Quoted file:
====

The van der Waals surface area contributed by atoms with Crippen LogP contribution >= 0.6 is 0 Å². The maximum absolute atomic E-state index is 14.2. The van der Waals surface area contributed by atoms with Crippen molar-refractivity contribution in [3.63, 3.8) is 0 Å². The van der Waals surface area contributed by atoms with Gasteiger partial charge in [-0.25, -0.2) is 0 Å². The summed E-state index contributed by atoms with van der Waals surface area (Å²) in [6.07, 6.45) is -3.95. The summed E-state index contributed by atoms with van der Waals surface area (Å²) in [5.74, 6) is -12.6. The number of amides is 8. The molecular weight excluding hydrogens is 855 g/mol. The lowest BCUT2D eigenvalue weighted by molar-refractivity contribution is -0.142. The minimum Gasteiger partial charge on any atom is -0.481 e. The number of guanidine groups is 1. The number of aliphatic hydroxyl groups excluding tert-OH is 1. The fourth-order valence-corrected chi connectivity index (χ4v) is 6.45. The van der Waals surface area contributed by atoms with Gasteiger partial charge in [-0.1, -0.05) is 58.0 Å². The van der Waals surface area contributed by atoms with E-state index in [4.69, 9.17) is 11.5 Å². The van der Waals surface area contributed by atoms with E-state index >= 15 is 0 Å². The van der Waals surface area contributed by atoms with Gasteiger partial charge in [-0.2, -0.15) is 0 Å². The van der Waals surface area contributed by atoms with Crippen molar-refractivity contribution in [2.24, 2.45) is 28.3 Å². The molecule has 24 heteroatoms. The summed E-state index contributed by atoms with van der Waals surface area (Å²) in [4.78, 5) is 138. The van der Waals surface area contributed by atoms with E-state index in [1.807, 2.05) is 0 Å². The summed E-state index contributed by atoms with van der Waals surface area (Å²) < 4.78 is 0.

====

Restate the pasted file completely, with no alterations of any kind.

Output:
The van der Waals surface area contributed by atoms with Crippen LogP contribution >= 0.6 is 0 Å². The maximum absolute atomic E-state index is 14.2. The van der Waals surface area contributed by atoms with Crippen molar-refractivity contribution in [3.63, 3.8) is 0 Å². The van der Waals surface area contributed by atoms with Gasteiger partial charge in [-0.25, -0.2) is 0 Å². The summed E-state index contributed by atoms with van der Waals surface area (Å²) in [6.07, 6.45) is -3.95. The summed E-state index contributed by atoms with van der Waals surface area (Å²) in [5.74, 6) is -12.6. The number of amides is 8. The molecular weight excluding hydrogens is 855 g/mol. The lowest BCUT2D eigenvalue weighted by molar-refractivity contribution is -0.142. The minimum Gasteiger partial charge on any atom is -0.481 e. The number of guanidine groups is 1. The number of aliphatic hydroxyl groups excluding tert-OH is 1. The fourth-order valence-corrected chi connectivity index (χ4v) is 6.45. The van der Waals surface area contributed by atoms with Gasteiger partial charge in [-0.1, -0.05) is 58.0 Å². The van der Waals surface area contributed by atoms with E-state index in [4.69, 9.17) is 11.5 Å². The van der Waals surface area contributed by atoms with E-state index >= 15 is 0 Å². The van der Waals surface area contributed by atoms with Gasteiger partial charge in [-0.2, -0.15) is 0 Å². The van der Waals surface area contributed by atoms with Crippen molar-refractivity contribution in [2.24, 2.45) is 28.3 Å². The molecule has 24 heteroatoms. The summed E-state index contributed by atoms with van der Waals surface area (Å²) in [4.78, 5) is 138. The van der Waals surface area contributed by atoms with E-state index in [1.807, 2.05) is 0 Å². The summed E-state index contributed by atoms with van der Waals surface area (Å²) < 4.78 is 0.